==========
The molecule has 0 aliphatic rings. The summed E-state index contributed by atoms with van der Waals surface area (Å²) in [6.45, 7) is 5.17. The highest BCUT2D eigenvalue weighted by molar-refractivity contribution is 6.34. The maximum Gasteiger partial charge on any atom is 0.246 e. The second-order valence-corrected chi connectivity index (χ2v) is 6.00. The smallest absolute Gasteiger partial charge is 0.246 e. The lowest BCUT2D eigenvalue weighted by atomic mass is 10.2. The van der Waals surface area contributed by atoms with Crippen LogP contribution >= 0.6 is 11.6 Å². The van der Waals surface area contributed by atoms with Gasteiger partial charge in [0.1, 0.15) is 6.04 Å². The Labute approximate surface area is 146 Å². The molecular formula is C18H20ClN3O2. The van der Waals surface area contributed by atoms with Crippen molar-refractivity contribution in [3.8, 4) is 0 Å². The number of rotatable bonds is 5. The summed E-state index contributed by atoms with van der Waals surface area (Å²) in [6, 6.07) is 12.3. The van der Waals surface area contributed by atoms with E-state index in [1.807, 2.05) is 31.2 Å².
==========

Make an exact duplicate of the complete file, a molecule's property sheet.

The molecule has 0 aliphatic rings. The summed E-state index contributed by atoms with van der Waals surface area (Å²) in [6.45, 7) is 5.17. The highest BCUT2D eigenvalue weighted by molar-refractivity contribution is 6.34. The maximum Gasteiger partial charge on any atom is 0.246 e. The second-order valence-corrected chi connectivity index (χ2v) is 6.00. The smallest absolute Gasteiger partial charge is 0.246 e. The lowest BCUT2D eigenvalue weighted by atomic mass is 10.2. The van der Waals surface area contributed by atoms with Crippen LogP contribution >= 0.6 is 11.6 Å². The van der Waals surface area contributed by atoms with Gasteiger partial charge in [0.1, 0.15) is 6.04 Å². The Labute approximate surface area is 146 Å². The molecular formula is C18H20ClN3O2. The van der Waals surface area contributed by atoms with Crippen molar-refractivity contribution in [3.8, 4) is 0 Å². The number of rotatable bonds is 5. The summed E-state index contributed by atoms with van der Waals surface area (Å²) in [6, 6.07) is 12.3. The van der Waals surface area contributed by atoms with E-state index in [1.807, 2.05) is 31.2 Å².